Texas is set to get $1.8 billion this year from the huge tobacco-litigation settlement of a decade ago, but it will spend just 0.6 percent of that on preventing kids from smoking, a report from a coalition of health groups said today.
The state spends $11.4 million a year on such efforts, the group says, while the Centers for Disease Control and Prevention recommend a level of $266.3 million.
"Texas is one of the most disappointing states when it comes to funding programs to protect kids from tobacco and is spending just a fraction of what the CDC recommends," said Matthew L. Myers, President of the Campaign for Tobacco-Free Kids.
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"To make progress against tobacco, Texas leaders must increase funding for tobacco prevention and enact a comprehensive smoke-free law that protects everyone's right to breathe clean air," he said. "Even in these difficult budget times, tobacco prevention is a smart investment that saves lives and saves money by reducing tobacco-related health care costs."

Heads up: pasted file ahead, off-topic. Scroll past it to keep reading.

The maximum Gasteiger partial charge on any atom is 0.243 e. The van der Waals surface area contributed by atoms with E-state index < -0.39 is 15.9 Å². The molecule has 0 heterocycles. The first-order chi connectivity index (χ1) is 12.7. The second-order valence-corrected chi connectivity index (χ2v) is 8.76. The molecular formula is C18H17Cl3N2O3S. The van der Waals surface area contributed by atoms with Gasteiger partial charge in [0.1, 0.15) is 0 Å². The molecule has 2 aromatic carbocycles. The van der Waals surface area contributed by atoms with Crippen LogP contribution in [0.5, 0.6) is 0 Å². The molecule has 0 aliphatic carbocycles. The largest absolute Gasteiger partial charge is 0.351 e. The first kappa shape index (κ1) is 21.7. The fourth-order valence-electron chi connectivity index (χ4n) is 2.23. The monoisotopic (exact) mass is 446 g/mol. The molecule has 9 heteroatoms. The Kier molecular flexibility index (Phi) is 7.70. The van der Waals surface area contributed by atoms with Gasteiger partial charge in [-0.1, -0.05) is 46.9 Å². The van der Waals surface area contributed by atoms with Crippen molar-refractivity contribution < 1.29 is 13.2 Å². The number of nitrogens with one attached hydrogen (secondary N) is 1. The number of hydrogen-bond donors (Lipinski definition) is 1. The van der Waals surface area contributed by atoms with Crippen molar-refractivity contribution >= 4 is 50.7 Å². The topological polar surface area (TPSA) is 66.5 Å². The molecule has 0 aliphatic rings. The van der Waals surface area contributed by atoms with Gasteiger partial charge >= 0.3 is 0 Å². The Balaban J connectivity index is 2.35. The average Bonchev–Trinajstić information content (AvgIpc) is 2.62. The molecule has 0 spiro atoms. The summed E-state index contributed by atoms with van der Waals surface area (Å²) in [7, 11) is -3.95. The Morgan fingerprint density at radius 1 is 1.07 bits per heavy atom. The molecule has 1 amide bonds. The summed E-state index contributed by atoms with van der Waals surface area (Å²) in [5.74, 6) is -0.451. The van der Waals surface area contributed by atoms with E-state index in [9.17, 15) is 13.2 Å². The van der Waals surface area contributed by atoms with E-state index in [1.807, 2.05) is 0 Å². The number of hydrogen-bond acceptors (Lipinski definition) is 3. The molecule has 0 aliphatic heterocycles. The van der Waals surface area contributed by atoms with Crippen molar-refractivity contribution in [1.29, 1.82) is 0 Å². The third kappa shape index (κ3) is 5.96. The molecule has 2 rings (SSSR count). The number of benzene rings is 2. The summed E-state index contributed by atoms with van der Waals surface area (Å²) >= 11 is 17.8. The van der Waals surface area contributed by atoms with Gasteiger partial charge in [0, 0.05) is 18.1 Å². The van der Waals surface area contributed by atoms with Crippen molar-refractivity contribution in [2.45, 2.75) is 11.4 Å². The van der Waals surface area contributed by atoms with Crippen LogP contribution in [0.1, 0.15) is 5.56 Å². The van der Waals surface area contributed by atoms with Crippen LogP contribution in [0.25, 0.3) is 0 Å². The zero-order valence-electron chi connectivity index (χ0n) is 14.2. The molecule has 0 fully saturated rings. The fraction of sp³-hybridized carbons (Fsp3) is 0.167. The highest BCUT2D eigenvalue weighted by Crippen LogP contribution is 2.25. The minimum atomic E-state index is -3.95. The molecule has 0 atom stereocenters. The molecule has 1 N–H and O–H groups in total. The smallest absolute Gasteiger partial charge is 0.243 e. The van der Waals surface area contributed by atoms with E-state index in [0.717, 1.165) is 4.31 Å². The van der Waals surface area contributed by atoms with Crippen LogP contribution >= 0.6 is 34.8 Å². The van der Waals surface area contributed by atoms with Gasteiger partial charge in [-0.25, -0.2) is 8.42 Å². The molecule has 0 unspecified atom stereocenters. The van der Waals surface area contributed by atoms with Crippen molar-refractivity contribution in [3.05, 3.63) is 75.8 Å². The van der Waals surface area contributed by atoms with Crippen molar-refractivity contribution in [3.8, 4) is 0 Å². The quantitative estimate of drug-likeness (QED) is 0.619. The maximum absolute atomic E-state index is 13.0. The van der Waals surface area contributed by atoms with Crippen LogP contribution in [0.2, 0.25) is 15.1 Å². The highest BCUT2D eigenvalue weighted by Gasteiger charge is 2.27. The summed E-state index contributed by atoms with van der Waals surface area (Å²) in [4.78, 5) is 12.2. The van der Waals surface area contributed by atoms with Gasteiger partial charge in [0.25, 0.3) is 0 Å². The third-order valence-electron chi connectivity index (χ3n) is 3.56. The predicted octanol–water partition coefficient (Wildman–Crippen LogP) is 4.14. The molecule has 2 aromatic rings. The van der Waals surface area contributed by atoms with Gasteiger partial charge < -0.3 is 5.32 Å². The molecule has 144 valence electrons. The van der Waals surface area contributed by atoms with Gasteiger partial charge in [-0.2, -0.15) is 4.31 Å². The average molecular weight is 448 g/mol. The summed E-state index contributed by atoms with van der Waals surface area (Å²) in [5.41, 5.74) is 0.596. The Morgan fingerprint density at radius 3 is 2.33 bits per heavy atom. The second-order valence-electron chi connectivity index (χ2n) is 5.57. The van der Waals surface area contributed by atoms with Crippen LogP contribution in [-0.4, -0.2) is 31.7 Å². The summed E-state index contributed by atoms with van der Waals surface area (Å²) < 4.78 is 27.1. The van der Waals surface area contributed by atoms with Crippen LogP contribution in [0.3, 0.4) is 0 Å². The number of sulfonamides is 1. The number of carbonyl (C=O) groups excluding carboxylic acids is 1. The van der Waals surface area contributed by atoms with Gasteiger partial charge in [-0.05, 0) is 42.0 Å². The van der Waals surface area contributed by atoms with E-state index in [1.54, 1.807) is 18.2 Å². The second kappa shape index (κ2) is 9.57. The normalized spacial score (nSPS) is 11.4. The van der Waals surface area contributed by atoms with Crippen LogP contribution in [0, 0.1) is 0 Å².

Along with that group, the study was released by American Heart Association, American Cancer Society Cancer Action Network, American Lung Association and the Robert Wood Johnson Foundation.
They say one out of five Texas high schoolers smoke and 31,200 kids become new smokers each year.
Just stick with the Four Loko, all right?